Flying a drone is brilliant fun, but did you know they also have so many practical uses, from policing to filming TV shows and movies and even delivering mail and medicines (maybe even pizzas one day!) You might even become a professional drone pilot, provided you work hard at your STEM subjects, of course!
Just like any other aircraft, it’s essential that drones and RPAS (Remotely Piloted Aircraft Systems) are operated safely to prevent harm to the pilot, to people on the ground and other airspace users.
When flown within the rules and regulations, drones are a very versatile and useful tool, so it’s vital the guidelines, and our Civil Aviation Authority Drone and Model Aircraft Code are followed. If you have a drone, have fun but remember to use it responsibly! There’s more about drone safety below, but these are the key things to remember when flying outside;
• Never fly more than 120m (400ft) above the surface
• Always keep your drone or model aircraft in sight
• Never fly in or around an airport and its flight restriction zone unless you have permission
• Always respect people’s privacy. They may not like it if you’re hovering over their garden!
Our role in drone safety
Our job here at the Civil Aviation Authority is to keep people safe whether they are using our UK airspace or are down on the ground.
To do that, we regulate the aviation industry, including airlines, pilots, aircraft manufacturers, engineers, air traffic controllers, aerodromes, in fact, everything that uses the sky or is connected to aviation.
With more and more people using drones for fun and for business, our airspace is busier than ever before, so it’s really important we ensure they are used safely. It’s likely more and more flights will be remotely piloted and even pilotless in the future too.
People using a drone weighing over 250g need to register as a pilot with us, pass a flying test and get a pilot ID, all of which is free and can be done online. Even if people are using a drone under 250g, taking the flying test mean they’ll be up to date on all the safety measures and rules.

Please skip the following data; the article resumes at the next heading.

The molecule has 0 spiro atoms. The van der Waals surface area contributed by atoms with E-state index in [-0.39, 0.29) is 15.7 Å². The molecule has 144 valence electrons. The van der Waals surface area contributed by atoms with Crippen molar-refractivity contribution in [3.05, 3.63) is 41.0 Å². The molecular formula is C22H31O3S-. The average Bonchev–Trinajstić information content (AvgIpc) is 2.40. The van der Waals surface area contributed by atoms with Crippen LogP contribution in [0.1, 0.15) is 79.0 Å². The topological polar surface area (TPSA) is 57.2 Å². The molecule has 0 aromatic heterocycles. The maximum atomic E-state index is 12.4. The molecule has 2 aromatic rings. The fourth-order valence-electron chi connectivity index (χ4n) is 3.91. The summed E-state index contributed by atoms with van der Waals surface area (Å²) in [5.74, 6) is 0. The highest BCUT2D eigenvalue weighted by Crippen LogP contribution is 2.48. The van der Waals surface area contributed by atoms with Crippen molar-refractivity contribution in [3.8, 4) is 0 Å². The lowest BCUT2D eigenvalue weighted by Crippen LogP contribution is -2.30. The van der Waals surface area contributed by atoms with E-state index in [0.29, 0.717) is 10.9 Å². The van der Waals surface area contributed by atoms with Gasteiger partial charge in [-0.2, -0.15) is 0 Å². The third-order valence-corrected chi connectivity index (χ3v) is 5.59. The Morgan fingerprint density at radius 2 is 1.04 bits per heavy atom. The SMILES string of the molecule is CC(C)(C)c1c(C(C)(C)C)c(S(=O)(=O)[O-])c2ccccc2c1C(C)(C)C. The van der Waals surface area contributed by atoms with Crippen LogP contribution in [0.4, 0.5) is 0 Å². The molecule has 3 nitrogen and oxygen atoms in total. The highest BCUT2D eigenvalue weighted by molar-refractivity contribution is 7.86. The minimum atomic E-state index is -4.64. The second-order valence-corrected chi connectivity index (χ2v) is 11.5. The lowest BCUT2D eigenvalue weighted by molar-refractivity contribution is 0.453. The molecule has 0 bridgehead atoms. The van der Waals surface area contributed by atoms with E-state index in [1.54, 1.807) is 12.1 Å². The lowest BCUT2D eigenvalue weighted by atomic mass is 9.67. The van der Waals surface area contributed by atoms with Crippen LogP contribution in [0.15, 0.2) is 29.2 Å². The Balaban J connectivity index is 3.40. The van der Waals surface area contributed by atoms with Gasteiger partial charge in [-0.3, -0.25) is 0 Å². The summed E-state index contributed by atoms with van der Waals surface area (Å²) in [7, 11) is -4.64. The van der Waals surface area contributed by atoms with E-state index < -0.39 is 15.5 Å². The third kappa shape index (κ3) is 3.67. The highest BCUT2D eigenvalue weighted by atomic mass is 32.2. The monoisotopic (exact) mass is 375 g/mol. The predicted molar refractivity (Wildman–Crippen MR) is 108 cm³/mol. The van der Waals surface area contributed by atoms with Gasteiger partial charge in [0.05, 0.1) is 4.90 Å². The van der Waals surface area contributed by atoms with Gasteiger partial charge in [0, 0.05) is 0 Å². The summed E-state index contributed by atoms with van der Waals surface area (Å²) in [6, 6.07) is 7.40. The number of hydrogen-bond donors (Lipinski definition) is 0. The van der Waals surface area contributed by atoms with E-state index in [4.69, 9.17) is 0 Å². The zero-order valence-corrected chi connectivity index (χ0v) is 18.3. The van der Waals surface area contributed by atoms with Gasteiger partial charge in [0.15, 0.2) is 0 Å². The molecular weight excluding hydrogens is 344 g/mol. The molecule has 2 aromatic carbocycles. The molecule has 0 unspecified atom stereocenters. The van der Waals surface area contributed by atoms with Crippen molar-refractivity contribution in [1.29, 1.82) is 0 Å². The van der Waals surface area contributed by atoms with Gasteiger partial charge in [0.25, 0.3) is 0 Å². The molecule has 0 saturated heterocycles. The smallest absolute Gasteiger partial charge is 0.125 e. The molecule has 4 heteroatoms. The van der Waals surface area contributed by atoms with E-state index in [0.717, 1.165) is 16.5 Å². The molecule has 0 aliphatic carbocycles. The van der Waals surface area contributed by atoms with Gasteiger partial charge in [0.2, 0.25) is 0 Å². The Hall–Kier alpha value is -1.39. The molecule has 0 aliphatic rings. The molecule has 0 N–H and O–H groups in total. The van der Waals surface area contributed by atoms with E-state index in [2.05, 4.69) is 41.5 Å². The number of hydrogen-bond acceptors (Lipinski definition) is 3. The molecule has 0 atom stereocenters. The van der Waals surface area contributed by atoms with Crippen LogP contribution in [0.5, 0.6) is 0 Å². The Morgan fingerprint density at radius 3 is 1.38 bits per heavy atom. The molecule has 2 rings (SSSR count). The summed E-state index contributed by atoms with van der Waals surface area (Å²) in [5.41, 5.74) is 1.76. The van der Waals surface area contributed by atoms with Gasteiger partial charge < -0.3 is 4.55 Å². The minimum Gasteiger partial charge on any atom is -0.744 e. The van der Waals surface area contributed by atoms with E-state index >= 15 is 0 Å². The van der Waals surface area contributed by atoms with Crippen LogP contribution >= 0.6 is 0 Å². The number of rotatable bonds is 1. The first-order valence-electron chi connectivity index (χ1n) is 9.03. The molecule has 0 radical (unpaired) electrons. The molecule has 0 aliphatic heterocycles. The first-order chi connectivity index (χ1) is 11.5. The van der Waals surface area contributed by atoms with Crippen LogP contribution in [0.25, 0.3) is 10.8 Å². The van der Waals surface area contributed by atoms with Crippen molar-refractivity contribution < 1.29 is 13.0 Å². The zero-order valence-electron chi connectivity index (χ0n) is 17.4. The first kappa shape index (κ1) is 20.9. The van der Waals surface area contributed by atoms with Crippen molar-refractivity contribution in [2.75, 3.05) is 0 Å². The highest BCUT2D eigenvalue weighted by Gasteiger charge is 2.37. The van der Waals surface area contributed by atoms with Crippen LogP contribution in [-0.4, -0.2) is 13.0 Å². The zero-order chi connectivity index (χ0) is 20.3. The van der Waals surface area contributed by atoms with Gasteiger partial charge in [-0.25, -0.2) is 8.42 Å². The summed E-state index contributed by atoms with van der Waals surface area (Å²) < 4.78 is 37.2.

A drone pilot’s licence is a pretty neat thing to have too!
Our regulations are all based on risk categories covering where and how people use their drones, in the countryside, in urban areas or whether they are using heavier, more commercial drones.
Everything you need to know is in our Civil Aviation Authority Drone and Model Aircraft Code.
Current careers & future roles
There are so many amazing jobs in aviation, and becoming a professional drone pilot is certainly an exciting one.
You could be working for the police or emergency services to help find missing people or tracking down suspects. You might be using your drone skills for TV shows or delivering vital products to people directly to their homes. Drone images and film can be useful for surveyors and planners too.
To get a job flying drones, you’ll need great STEM skills, and many employers will want you to have at least 40 hours’ worth of recorded drone flying experience.
We also offer training here at the CAA, and our courses cover everything you need to know, including air regulations, safety, flight planning and practical flying skills.
You could even end up working for us and be involved in making sure drones are tested and used safely.
With more and more drone flights happening every day, it’s an exciting time to take to the skies.
Whatever you do, have fun, be safe and work hard at your STEM subjects!
The international civil aviation authority – the CAA works really closely with ICAO to ensure the safe global adoption of new aviation technologies.